Updated: Nov 11, 2020
Today, on the 77th anniversary of one of the worst nights of bombing during the 2nd World War, we recognise one of our fallen officers after his son and family have kindly shared some memories and photographs.
PC Kenneth Rollins joined the Coventry City Police in 1930 and met his future wife Kathleen whilst on points duty in Coventry. They married in 1934 and their son John was born in 1935. John was 5, nearly 6, when his Dad was killed on duty during the Coventry Blitz. Ken was just 30 years old.
John remembers his Dad going out to work on the day of the air raids. The next thing he recalls is his grandfather (who had also been a police officer) leaning over the back gate the following morning and saying Kenneth has gone.
A number of Ken's personal possessions were found on his body, including a watch, torch, some coins and a penknife. You can see the charred marks of the hands of the watch, permanently marking the time Kenneth was killed. John is also in possession of his father's wedding ring, which still bears the damage of the fire - his mum wanted it left exactly as it was when her husband was last wearing it.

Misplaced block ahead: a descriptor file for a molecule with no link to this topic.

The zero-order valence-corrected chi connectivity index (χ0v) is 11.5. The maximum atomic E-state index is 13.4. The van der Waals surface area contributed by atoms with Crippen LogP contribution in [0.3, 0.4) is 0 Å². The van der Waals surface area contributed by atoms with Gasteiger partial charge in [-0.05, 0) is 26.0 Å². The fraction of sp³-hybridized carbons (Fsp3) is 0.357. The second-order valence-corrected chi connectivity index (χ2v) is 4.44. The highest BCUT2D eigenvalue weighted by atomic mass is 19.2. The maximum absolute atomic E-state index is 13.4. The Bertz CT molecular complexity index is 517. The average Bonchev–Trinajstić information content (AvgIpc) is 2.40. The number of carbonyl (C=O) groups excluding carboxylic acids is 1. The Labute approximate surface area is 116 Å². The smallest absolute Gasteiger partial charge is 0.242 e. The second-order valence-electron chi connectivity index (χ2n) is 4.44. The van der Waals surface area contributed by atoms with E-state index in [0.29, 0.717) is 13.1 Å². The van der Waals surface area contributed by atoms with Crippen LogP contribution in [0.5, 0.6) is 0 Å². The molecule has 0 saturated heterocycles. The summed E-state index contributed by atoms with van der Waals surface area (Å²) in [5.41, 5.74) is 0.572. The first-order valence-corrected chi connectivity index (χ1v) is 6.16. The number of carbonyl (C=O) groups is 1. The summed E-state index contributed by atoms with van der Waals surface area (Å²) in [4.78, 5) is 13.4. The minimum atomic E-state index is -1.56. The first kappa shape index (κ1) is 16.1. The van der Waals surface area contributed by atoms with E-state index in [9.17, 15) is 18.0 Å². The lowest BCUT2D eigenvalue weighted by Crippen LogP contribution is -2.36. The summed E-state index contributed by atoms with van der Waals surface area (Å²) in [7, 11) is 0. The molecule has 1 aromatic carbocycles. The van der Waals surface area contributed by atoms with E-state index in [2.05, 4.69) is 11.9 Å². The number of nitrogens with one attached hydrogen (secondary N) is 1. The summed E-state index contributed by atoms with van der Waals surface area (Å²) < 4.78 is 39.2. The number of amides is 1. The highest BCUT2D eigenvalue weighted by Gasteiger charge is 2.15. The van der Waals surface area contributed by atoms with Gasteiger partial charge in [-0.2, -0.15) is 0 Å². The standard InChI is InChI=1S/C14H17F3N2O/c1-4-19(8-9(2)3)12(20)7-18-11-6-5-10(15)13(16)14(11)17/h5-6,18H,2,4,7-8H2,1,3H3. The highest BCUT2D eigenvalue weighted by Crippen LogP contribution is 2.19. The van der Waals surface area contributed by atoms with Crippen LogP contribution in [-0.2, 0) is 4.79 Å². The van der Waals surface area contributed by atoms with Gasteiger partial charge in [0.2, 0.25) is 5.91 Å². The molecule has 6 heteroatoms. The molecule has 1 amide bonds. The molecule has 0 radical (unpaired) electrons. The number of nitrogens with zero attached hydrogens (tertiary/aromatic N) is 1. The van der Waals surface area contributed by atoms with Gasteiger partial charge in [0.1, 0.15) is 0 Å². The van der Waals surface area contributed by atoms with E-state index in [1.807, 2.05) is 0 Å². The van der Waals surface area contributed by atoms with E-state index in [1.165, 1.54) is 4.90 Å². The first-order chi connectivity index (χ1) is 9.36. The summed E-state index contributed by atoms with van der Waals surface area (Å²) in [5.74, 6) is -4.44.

Ken was with his best friend Ted Bloomfield, whose wife documented the terrible details of the night of the Blitz. The bomb that killed Ken whilst he was valiantly going to help save people from the debris of Much Park Street flung Ted against the wall of the Council House and threw Ken over the wall of a local shop, where his friends were unable to save him from the fire. This gives a brief insight into the horrors of war that were experienced by so many across the UK during the War, but particularly in Coventry, Birmingham and London.
Kathleen remained involved with the police after her husband's death - maintaining a position as an executive on the local NARPO (National Association of Retired Police Officers) Committee as a war widow.